On the occasion of Maghi Purnima on Monday

Over 90 lakh pilgrims converged at the Sangam for the Maghi Purnima (full moon) snan amid clear weather conditions on Monday. This was the fifth and penultimate bathing day of the ongoing Maha Kumbh Mela, which began on January 14 and is held here every 12 years.

The snan, which in terms of crowd strength turned out to be the second biggest snan of this mela, started at 4 a.m. Divisional Commissioner Devesh Chaturvedi, seniormost official in-charge of the event, said the number of pilgrims taking a dip was expected to reach one crore by the end of Monday. The number far exceeded the administration’s estimation of 50-60 lakh pilgrims.

Keeping the influx in mind, special traffic arrangements were made and all sector magistrates and police and Railway Protection Force (RPF) personnel were put on alert, Mr. Chaturvedi said.

As a precautionary measure in the wake of the Hyderabad twin blasts, 30 bomb disposal and anti-sabotage teams were activated, said R.K.S. Rathore, Senior Superintendent of Police at the Kumbh Mela. He, however, said there was no input of any terror threat to the mela. Other than a small fire triggered by a gas cylinder leak, which did not cause any damage, no more untoward incident was reported from the sprawling 4,000 acre city of tents.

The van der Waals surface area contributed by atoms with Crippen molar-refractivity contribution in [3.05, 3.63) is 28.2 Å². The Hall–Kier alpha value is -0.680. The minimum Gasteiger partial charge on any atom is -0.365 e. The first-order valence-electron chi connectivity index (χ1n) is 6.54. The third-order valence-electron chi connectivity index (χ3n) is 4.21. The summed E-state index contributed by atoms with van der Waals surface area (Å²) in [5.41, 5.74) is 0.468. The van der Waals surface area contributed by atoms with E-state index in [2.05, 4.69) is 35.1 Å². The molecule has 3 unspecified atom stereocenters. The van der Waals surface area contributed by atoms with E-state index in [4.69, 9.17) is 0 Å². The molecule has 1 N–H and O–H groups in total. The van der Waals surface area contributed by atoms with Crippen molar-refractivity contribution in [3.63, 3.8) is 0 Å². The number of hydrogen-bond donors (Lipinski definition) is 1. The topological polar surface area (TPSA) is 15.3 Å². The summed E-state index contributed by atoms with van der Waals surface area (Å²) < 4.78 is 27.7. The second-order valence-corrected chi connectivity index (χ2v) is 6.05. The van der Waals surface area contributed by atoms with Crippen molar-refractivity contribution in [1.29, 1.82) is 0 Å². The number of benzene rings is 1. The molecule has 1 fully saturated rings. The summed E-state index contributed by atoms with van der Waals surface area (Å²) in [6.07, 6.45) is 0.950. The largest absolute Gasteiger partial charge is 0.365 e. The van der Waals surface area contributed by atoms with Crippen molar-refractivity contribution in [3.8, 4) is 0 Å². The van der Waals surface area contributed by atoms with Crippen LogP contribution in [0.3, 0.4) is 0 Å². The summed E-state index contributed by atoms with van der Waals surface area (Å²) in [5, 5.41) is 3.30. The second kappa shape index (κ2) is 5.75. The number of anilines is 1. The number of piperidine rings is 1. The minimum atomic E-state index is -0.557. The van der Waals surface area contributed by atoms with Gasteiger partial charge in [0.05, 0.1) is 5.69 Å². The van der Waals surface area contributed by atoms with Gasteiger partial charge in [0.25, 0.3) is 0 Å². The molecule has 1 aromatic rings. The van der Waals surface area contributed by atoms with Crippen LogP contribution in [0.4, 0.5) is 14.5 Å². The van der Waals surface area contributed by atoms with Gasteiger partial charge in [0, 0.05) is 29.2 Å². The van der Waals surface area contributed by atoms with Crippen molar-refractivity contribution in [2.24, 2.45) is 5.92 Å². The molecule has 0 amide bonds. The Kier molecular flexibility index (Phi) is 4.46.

Also, coming two weeks after the stampede at the Allahabad Railway station on the biggest bathing day of the Mauni Amavasya Shahi snan that killed 37 persons, the railway stations continued to witness heavy rush of pilgrims.

The snan also marked the conclusion of Kalpvas, month-long of austerity undertaken by pilgrims at the Sangam every year in the month of Magh.

Transcending backgrounds of language, region, class and caste, lakhs of Kalpvasis spent the time together in flimsy, but colourful tents, taking a dip in the Sangam thrice daily, surviving on not more than one meal and restraining from venturing out of the premises.

For the first time, the administration looked strict in implementing an Allahabad High Court order of restricting photography at the bathing ghats. Recently, objections were raised and PILs filed, as photographers, especially from foreign media, flouted the rules. Clause 18 of the Sanyukt Mela Prant Adhiniyam, 1940, which restricts photography, was also cited repeatedly.

A French journalist was even detained for flying very low on his helicopter in an attempt to take close shots of the ghat on Mauni Amavasya.